spurious Lincoln quotes

victor steinbok aardvark66 at GMAIL.COM
Mon Feb 15 15:53:49 UTC 2010

GB lists 575 raw hits up to 1910. Among the first dozen there is
another 1884 citation.

It's in an essay On Democracy, but the book title is listed as The
Illiad of Homer. This makes me suspicious of the GB citation, but I
can't check it because I am on a phone line... more when I get home.
Reading the text, the style seems about right for the period, but that
just means that it could be from 1880-1900.

There are two earlier citations, but they are almost surely GB
screwups. But there are dozens from the 1890s and they can't all be
wrong. I wonder what newspaper searches from the early 1880s might

On 2/15/10, Garson O'Toole <adsgarsonotoole at gmail.com> wrote:
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> Sender:       American Dialect Society <ADS-L at LISTSERV.UGA.EDU>
> Poster:       Garson O'Toole <adsgarsonotoole at GMAIL.COM>
> Subject:      Re: spurious Lincoln quotes
> -------------------------------------------------------------------------------
> James A. Landau wrote
>> Subject:      spurious Lincoln quotes
>> from Netscape News
>> http://channels.isp.netscape.com/whatsnew/package.jsp?name=fte/lincoln/lincoln&floc=NI-slot1a
>> Exposed! Lincoln Never Said THIS
> ...
>> So where did these quotes come from, if not from President Lincoln?
>> "You can fool all of the people some of the time and some of the people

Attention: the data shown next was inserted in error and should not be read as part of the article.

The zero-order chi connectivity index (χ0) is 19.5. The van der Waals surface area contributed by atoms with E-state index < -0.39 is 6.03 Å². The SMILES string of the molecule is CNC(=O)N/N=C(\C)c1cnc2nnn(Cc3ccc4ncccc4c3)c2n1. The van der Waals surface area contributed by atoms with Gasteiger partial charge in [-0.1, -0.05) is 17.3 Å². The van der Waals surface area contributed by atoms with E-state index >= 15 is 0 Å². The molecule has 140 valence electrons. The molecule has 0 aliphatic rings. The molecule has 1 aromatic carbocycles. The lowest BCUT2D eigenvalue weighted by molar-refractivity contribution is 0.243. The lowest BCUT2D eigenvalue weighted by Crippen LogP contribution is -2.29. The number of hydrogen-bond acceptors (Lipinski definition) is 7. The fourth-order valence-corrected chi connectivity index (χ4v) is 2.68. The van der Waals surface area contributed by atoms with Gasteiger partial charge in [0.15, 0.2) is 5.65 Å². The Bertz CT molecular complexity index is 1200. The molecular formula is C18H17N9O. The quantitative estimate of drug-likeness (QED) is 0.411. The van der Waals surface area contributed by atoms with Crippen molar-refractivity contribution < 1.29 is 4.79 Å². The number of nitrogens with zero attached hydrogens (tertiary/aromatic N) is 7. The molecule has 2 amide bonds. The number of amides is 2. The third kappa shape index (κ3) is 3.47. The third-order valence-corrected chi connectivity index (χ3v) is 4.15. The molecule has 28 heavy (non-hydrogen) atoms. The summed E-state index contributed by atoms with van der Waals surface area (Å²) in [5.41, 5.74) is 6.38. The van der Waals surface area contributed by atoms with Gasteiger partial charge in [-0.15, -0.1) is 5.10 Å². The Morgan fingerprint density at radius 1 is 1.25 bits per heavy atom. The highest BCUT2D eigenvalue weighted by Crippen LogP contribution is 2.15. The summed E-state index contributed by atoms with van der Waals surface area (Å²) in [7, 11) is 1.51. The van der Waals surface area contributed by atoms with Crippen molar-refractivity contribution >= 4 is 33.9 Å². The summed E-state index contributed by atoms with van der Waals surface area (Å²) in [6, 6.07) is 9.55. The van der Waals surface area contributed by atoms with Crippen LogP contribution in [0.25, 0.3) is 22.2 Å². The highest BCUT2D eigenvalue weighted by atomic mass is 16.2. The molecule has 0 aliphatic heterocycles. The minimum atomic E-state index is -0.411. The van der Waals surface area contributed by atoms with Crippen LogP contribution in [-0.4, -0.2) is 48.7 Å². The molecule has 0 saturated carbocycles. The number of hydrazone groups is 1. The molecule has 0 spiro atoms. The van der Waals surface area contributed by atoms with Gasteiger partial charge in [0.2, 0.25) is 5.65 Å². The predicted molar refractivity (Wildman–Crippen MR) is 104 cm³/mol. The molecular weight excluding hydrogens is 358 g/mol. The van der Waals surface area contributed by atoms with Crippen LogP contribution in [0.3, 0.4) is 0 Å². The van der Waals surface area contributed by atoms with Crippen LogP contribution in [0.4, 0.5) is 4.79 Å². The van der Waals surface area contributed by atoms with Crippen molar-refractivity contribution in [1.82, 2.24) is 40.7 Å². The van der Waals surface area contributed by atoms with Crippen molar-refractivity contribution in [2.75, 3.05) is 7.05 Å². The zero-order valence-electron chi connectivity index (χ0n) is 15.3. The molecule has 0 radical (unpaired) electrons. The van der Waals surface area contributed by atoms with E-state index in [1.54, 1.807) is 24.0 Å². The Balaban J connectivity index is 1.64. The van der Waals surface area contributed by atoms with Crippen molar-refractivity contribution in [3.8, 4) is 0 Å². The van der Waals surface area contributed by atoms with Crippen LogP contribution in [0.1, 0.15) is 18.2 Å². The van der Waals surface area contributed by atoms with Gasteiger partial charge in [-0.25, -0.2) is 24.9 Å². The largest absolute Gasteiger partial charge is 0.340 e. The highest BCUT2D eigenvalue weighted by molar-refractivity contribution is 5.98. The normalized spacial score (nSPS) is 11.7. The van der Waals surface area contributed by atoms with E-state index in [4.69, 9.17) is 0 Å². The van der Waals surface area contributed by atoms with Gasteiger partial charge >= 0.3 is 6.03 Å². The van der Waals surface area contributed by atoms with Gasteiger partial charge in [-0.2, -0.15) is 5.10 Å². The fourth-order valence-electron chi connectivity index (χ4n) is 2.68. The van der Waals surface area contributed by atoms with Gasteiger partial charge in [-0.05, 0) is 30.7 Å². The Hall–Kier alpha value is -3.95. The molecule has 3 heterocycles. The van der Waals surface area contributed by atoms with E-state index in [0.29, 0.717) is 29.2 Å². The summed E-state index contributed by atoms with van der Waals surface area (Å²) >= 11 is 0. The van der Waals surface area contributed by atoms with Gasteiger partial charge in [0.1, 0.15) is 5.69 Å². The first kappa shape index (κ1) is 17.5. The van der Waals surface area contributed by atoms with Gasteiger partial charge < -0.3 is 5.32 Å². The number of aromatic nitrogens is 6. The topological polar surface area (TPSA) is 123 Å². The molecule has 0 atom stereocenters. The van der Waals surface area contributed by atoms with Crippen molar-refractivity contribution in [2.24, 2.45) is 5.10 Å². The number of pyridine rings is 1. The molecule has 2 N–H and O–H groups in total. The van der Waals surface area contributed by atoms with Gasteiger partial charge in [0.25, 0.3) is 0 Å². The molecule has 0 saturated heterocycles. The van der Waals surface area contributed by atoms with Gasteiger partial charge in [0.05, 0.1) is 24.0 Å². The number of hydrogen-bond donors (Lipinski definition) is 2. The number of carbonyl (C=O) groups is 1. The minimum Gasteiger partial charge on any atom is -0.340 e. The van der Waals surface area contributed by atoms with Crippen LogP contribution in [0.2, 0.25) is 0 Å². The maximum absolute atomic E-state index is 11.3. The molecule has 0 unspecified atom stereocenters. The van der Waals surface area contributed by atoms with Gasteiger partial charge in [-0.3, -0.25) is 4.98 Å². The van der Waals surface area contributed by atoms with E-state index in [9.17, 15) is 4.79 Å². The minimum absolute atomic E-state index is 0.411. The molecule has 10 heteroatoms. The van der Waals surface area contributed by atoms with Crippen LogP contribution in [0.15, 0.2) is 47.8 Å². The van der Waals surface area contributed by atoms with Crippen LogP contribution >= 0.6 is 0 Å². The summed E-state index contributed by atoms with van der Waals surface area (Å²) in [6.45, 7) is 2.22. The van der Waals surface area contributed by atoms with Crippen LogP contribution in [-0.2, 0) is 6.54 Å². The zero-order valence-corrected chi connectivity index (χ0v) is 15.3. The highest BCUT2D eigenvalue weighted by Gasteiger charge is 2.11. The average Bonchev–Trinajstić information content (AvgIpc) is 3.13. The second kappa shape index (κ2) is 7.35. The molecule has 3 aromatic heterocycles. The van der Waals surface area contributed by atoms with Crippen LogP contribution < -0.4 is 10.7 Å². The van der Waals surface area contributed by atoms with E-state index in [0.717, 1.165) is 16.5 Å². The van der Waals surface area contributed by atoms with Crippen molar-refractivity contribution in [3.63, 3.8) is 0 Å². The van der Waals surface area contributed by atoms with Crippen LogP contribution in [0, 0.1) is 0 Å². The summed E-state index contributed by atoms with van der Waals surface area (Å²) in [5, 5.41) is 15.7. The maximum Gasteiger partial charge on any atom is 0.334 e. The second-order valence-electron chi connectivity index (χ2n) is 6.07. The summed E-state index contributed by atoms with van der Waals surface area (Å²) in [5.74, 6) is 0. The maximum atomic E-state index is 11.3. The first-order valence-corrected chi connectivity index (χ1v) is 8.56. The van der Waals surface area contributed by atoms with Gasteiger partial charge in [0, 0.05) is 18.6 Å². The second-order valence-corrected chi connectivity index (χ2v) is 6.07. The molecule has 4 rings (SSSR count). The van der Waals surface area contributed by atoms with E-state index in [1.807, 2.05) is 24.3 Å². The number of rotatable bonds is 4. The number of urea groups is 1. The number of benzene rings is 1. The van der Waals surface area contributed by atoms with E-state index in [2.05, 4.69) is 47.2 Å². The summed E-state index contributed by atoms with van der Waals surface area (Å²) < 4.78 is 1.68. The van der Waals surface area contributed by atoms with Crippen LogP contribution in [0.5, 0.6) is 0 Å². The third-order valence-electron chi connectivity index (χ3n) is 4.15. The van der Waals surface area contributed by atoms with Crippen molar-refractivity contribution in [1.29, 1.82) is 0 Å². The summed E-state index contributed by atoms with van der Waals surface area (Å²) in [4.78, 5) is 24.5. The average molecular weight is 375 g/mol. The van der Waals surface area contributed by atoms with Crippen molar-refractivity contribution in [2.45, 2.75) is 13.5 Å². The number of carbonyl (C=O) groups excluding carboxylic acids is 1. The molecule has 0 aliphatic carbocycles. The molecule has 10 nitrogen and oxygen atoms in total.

>> all of the time, but you cannot fool all of the people all of the time."
>> This was thought to be part of a speech Lincoln gave in September 1858 in
>> Clinton, Illinois, but the line is not included in the text that was
>> printed in the local newspaper. It was attributed to Lincoln in 1910 when
>> two people remembered hearing him say it in 1856--54 years later.
> The Yale Book of Quotations has an earlier, 1887, attribution to
> Lincoln for this quote. The context can be examined via the freely
> accessible portion of the New York Times archive. YBQ also has a great
> citation to Denis Diderot in 1754.
> Citation: 1887 August 27, New York Times, The Prohibition Convention.
> The vital fact which this convention establishes is that the
> Prohibitionists cannot be fooled. Chairman WHEELER explicitly set
> forth that fact in his speech on Thursday, when he quoted most aptly
> LINCOLN'S remark that "you can fool all of the people "you can fool
> all of the people some of the time; and you can fool  some of the
> people all of the time, but you can't fool all the people all of the
> time."
> http://query.nytimes.com/gst/abstract.html?res=9F04E4DE1530E633A25754C2A96E9C94669FD7CF
> Garson
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